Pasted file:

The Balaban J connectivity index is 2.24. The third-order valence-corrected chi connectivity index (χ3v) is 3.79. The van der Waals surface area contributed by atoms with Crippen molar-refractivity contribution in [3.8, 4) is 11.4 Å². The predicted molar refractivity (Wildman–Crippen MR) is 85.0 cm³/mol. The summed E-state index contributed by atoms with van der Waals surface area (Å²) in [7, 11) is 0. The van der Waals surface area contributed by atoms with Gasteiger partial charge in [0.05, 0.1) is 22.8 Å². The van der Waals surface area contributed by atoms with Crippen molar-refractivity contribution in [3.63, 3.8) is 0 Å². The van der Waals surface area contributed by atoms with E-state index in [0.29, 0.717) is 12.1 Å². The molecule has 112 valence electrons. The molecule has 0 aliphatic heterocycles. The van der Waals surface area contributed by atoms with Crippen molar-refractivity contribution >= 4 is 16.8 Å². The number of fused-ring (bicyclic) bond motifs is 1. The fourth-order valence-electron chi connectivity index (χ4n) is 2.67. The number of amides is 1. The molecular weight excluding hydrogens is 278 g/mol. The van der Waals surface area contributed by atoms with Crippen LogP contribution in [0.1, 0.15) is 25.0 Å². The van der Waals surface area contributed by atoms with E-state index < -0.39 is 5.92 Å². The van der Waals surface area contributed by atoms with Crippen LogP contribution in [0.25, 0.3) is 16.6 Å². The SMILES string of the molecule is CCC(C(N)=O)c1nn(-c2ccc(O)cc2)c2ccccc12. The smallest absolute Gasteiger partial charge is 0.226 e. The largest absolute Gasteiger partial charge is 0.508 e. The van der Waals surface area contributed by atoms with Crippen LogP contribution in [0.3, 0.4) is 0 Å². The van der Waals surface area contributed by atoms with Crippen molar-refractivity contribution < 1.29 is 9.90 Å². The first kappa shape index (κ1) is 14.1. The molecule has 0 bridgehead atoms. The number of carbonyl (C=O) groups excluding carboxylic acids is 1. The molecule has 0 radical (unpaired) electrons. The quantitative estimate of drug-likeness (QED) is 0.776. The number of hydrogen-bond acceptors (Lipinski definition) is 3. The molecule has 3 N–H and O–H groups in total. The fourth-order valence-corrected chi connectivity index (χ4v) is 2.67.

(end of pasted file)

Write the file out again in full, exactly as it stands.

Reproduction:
The Balaban J connectivity index is 2.24. The third-order valence-corrected chi connectivity index (χ3v) is 3.79. The van der Waals surface area contributed by atoms with Crippen molar-refractivity contribution in [3.8, 4) is 11.4 Å². The predicted molar refractivity (Wildman–Crippen MR) is 85.0 cm³/mol. The summed E-state index contributed by atoms with van der Waals surface area (Å²) in [7, 11) is 0. The van der Waals surface area contributed by atoms with Gasteiger partial charge in [0.05, 0.1) is 22.8 Å². The van der Waals surface area contributed by atoms with Crippen molar-refractivity contribution in [3.63, 3.8) is 0 Å². The van der Waals surface area contributed by atoms with E-state index in [0.29, 0.717) is 12.1 Å². The molecule has 112 valence electrons. The molecule has 0 aliphatic heterocycles. The van der Waals surface area contributed by atoms with Crippen molar-refractivity contribution >= 4 is 16.8 Å². The number of fused-ring (bicyclic) bond motifs is 1. The fourth-order valence-electron chi connectivity index (χ4n) is 2.67. The number of amides is 1. The molecular weight excluding hydrogens is 278 g/mol. The van der Waals surface area contributed by atoms with Crippen LogP contribution in [0.1, 0.15) is 25.0 Å². The van der Waals surface area contributed by atoms with E-state index < -0.39 is 5.92 Å². The van der Waals surface area contributed by atoms with Crippen LogP contribution in [0.25, 0.3) is 16.6 Å². The SMILES string of the molecule is CCC(C(N)=O)c1nn(-c2ccc(O)cc2)c2ccccc12. The smallest absolute Gasteiger partial charge is 0.226 e. The largest absolute Gasteiger partial charge is 0.508 e. The van der Waals surface area contributed by atoms with Crippen LogP contribution in [0.3, 0.4) is 0 Å². The van der Waals surface area contributed by atoms with Crippen molar-refractivity contribution < 1.29 is 9.90 Å². The first kappa shape index (κ1) is 14.1. The molecule has 0 bridgehead atoms. The number of carbonyl (C=O) groups excluding carboxylic acids is 1. The molecule has 0 radical (unpaired) electrons. The quantitative estimate of drug-likeness (QED) is 0.776. The number of hydrogen-bond acceptors (Lipinski definition) is 3. The molecule has 3 N–H and O–H groups in total. The fourth-order valence-corrected chi connectivity index (χ4v) is 2.67.